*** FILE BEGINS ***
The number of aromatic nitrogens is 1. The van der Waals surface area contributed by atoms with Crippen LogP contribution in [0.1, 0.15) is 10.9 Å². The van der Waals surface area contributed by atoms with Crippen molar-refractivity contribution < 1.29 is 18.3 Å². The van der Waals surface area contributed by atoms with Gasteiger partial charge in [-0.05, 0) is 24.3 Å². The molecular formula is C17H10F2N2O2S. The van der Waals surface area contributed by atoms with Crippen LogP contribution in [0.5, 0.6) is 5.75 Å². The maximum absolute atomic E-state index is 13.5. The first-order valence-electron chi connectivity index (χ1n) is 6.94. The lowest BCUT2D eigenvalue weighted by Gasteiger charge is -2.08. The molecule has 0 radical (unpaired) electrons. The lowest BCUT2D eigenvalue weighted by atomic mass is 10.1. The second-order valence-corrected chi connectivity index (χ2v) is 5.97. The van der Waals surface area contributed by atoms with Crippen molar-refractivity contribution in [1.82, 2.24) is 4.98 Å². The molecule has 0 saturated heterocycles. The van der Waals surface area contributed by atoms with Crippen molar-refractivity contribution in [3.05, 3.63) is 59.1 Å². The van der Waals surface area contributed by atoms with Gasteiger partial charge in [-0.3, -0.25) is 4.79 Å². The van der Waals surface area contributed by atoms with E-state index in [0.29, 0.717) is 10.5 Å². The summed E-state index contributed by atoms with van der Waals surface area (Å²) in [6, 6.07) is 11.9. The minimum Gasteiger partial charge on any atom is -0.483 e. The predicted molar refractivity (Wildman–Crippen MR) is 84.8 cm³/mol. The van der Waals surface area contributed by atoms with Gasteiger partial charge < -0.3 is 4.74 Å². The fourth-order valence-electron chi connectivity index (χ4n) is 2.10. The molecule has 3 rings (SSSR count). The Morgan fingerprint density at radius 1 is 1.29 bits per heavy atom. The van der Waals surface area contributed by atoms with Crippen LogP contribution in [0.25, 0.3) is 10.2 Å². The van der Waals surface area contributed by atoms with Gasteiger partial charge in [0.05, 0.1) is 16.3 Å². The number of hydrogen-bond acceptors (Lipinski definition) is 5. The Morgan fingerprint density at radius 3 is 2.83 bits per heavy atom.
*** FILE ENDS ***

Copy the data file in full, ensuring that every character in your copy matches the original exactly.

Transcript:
The number of aromatic nitrogens is 1. The van der Waals surface area contributed by atoms with Crippen LogP contribution in [0.1, 0.15) is 10.9 Å². The van der Waals surface area contributed by atoms with Crippen molar-refractivity contribution < 1.29 is 18.3 Å². The van der Waals surface area contributed by atoms with Gasteiger partial charge in [-0.05, 0) is 24.3 Å². The molecular formula is C17H10F2N2O2S. The van der Waals surface area contributed by atoms with Crippen LogP contribution in [0.5, 0.6) is 5.75 Å². The maximum absolute atomic E-state index is 13.5. The first-order valence-electron chi connectivity index (χ1n) is 6.94. The lowest BCUT2D eigenvalue weighted by Gasteiger charge is -2.08. The molecule has 0 radical (unpaired) electrons. The lowest BCUT2D eigenvalue weighted by atomic mass is 10.1. The second-order valence-corrected chi connectivity index (χ2v) is 5.97. The van der Waals surface area contributed by atoms with Crippen molar-refractivity contribution in [1.82, 2.24) is 4.98 Å². The molecule has 0 saturated heterocycles. The van der Waals surface area contributed by atoms with Crippen molar-refractivity contribution in [3.05, 3.63) is 59.1 Å². The van der Waals surface area contributed by atoms with Gasteiger partial charge in [-0.3, -0.25) is 4.79 Å². The van der Waals surface area contributed by atoms with E-state index in [0.29, 0.717) is 10.5 Å². The summed E-state index contributed by atoms with van der Waals surface area (Å²) in [6, 6.07) is 11.9. The minimum Gasteiger partial charge on any atom is -0.483 e. The predicted molar refractivity (Wildman–Crippen MR) is 84.8 cm³/mol. The van der Waals surface area contributed by atoms with Gasteiger partial charge < -0.3 is 4.74 Å². The fourth-order valence-electron chi connectivity index (χ4n) is 2.10. The molecule has 3 rings (SSSR count). The Morgan fingerprint density at radius 1 is 1.29 bits per heavy atom. The van der Waals surface area contributed by atoms with Crippen LogP contribution in [0.25, 0.3) is 10.2 Å². The van der Waals surface area contributed by atoms with Gasteiger partial charge in [0.05, 0.1) is 16.3 Å². The number of hydrogen-bond acceptors (Lipinski definition) is 5. The Morgan fingerprint density at radius 3 is 2.83 bits per heavy atom.